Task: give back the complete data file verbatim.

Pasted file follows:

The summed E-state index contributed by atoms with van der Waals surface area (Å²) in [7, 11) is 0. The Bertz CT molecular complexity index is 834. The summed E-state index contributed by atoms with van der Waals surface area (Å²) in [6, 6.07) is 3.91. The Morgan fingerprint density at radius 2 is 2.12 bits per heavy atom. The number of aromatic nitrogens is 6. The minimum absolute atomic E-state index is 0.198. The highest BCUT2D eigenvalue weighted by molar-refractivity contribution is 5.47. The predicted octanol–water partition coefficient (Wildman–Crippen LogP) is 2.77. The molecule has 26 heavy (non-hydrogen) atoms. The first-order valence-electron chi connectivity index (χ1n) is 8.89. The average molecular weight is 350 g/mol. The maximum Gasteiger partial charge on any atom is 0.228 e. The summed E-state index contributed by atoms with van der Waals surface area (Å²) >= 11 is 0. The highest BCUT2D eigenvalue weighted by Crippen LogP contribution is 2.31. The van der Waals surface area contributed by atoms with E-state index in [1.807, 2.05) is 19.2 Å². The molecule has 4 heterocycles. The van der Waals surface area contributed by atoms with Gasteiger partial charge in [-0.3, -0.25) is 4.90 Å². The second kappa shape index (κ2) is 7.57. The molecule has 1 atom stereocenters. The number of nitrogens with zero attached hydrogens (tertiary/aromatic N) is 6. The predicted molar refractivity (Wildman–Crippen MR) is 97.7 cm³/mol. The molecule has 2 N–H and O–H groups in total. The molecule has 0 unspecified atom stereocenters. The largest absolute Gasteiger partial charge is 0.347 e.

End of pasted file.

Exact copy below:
The summed E-state index contributed by atoms with van der Waals surface area (Å²) in [7, 11) is 0. The Bertz CT molecular complexity index is 834. The summed E-state index contributed by atoms with van der Waals surface area (Å²) in [6, 6.07) is 3.91. The Morgan fingerprint density at radius 2 is 2.12 bits per heavy atom. The number of aromatic nitrogens is 6. The minimum absolute atomic E-state index is 0.198. The highest BCUT2D eigenvalue weighted by molar-refractivity contribution is 5.47. The predicted octanol–water partition coefficient (Wildman–Crippen LogP) is 2.77. The molecule has 26 heavy (non-hydrogen) atoms. The first-order valence-electron chi connectivity index (χ1n) is 8.89. The average molecular weight is 350 g/mol. The maximum Gasteiger partial charge on any atom is 0.228 e. The summed E-state index contributed by atoms with van der Waals surface area (Å²) >= 11 is 0. The highest BCUT2D eigenvalue weighted by Crippen LogP contribution is 2.31. The van der Waals surface area contributed by atoms with E-state index in [1.807, 2.05) is 19.2 Å². The molecule has 4 heterocycles. The van der Waals surface area contributed by atoms with Gasteiger partial charge in [-0.3, -0.25) is 4.90 Å². The second kappa shape index (κ2) is 7.57. The molecule has 1 atom stereocenters. The number of nitrogens with zero attached hydrogens (tertiary/aromatic N) is 6. The predicted molar refractivity (Wildman–Crippen MR) is 97.7 cm³/mol. The molecule has 2 N–H and O–H groups in total. The molecule has 0 unspecified atom stereocenters. The largest absolute Gasteiger partial charge is 0.347 e.